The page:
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Why did the seal cross the road? WDC responds to a grey seal near Gurnet Point in Plymouth, MA

Grey seal is released from the kennel on the ocean side of Duxbury Beach
Grey seal is released from the kennel on the ocean side of Duxbury Beach

For Immediate Release, March 9, 2023


A young grey seal was found in the road of Duxbury Beach Reservation near Gurnet Point on Saturday, March 4th.  

The seal was reported to Whale and Dolphin Conservation’s Marine Animal Rescue and Response (MARR) and hotline by Duxbury Beach Operations just before 9 AM. 

They reported that the seal had come ashore on the bay side of Duxbury Beach before stopping to rest in the middle of the Saquish access road.   

Concerned about the seal’s risk of being struck by a passing vehicle, WDC’s MARR team headed out to Duxbury Beach and followed Duxbury Beach Operations to the location of the seal. Upon WDC’s arrival, the team discovered that the seal had returned to the bay. Shortly after, while WDC was monitoring its behavior, the seal yet again made its way out of the water, up the beach, and into the middle of the road.  

Unlike whales and dolphins, seals spend time in both the water and on land. They go out to sea to find food and come in to the beach to rest.  Grey seals, like this one, “wean” or become independent from their mother 2-3 weeks after birth. Much like all young animals, juvenile seals are more likely to engage in high-risk behaviors and explore unexpected areas. 

The MARR team conducted a visual assessment and determined this seal was alert and had no obvious signs of injury. For the safety of this seal and for anyone driving this road, the decision was made to relocate the seal a short distance over the dunes to the ocean side of Duxbury Beach. Due to the high tide, moving the seal to the ocean side would provide them with more space to rest until they were ready to return to the water on their own.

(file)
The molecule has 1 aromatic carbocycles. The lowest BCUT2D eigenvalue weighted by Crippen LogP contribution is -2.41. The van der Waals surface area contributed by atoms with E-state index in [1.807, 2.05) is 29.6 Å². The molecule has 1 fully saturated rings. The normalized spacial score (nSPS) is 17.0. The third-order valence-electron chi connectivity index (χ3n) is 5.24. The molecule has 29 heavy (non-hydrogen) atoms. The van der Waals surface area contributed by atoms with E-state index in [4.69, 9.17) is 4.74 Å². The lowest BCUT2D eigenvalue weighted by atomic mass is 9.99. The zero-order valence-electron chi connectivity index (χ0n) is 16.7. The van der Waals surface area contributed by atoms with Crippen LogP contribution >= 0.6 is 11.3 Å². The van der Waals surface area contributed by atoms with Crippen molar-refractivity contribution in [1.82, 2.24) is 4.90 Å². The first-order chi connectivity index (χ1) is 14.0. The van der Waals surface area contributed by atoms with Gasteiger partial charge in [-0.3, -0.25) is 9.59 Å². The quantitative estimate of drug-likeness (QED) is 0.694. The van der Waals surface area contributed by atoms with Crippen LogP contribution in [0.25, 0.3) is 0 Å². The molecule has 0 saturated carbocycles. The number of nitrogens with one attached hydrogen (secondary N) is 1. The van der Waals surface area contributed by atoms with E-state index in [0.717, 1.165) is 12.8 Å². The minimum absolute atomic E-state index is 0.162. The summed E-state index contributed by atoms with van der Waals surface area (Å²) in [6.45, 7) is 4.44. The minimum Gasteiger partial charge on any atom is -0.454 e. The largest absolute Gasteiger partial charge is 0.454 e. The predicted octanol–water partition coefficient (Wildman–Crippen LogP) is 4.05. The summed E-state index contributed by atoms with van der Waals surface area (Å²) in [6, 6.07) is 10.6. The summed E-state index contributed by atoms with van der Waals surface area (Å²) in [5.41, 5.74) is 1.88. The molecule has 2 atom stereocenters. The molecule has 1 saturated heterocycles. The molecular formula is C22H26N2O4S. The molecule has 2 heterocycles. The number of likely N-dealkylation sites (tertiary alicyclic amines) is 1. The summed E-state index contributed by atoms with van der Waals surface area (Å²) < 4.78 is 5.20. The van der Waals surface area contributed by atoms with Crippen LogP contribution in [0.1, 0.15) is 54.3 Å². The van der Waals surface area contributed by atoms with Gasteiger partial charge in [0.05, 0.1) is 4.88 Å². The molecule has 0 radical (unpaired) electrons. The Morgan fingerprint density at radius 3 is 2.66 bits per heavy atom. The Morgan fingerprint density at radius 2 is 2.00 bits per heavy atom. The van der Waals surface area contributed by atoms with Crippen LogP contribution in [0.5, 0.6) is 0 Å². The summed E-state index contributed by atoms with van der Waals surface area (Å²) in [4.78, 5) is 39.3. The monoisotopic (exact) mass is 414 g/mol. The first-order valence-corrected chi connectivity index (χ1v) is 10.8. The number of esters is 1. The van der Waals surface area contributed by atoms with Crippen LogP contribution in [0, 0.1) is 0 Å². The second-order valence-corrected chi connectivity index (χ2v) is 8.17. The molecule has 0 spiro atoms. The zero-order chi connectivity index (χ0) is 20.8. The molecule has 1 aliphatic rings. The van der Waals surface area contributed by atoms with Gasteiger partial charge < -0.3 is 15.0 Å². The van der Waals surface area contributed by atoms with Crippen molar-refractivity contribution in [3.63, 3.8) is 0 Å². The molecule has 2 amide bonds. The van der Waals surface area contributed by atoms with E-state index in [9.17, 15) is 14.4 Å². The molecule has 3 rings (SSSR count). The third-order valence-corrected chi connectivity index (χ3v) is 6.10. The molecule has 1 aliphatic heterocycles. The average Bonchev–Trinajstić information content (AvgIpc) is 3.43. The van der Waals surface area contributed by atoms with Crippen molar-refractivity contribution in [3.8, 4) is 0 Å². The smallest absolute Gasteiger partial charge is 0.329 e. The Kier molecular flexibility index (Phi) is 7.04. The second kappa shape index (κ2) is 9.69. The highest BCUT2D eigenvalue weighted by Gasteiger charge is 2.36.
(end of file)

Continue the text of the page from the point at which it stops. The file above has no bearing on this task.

WDC’s MARR team encouraged the seal into a kennel using specialized herding boards to minimize handling of the animal, therefore reducing stress. The kennel was carried over the dunes, where it was opened, allowing the seal to make an exuberant move to the surf and swim away.  

“We are so grateful to Duxbury Beach Operations for reporting and monitoring this seal until we were able to get on sight” said Regina Asmutis-Silvia, WDC Executive Director. “We had the best possible outcome in this case because they called our hotline, provided images and updates, and stood by until help arrived.”  

If you see a dolphin, whale, porpoise, or seal in distress from Weymouth through Plymouth, please call WDC’s hotline at (617) 688-6872.

High resolution images available HEREWhale and Dolphin Conservation 

Whale and Dolphin Conservation (WDC),  is the leading international charity dedicated solely to the worldwide conservation and welfare of all whales, dolphins, and porpoises. WDC is authorized by NOAA to respond to stranded marine mammals through an agreement as part of the Greater Atlantic Regional Marine Mammal Stranding Network. 

Press contact: Sarah McCormack, Stranding Coordinator, [email protected]

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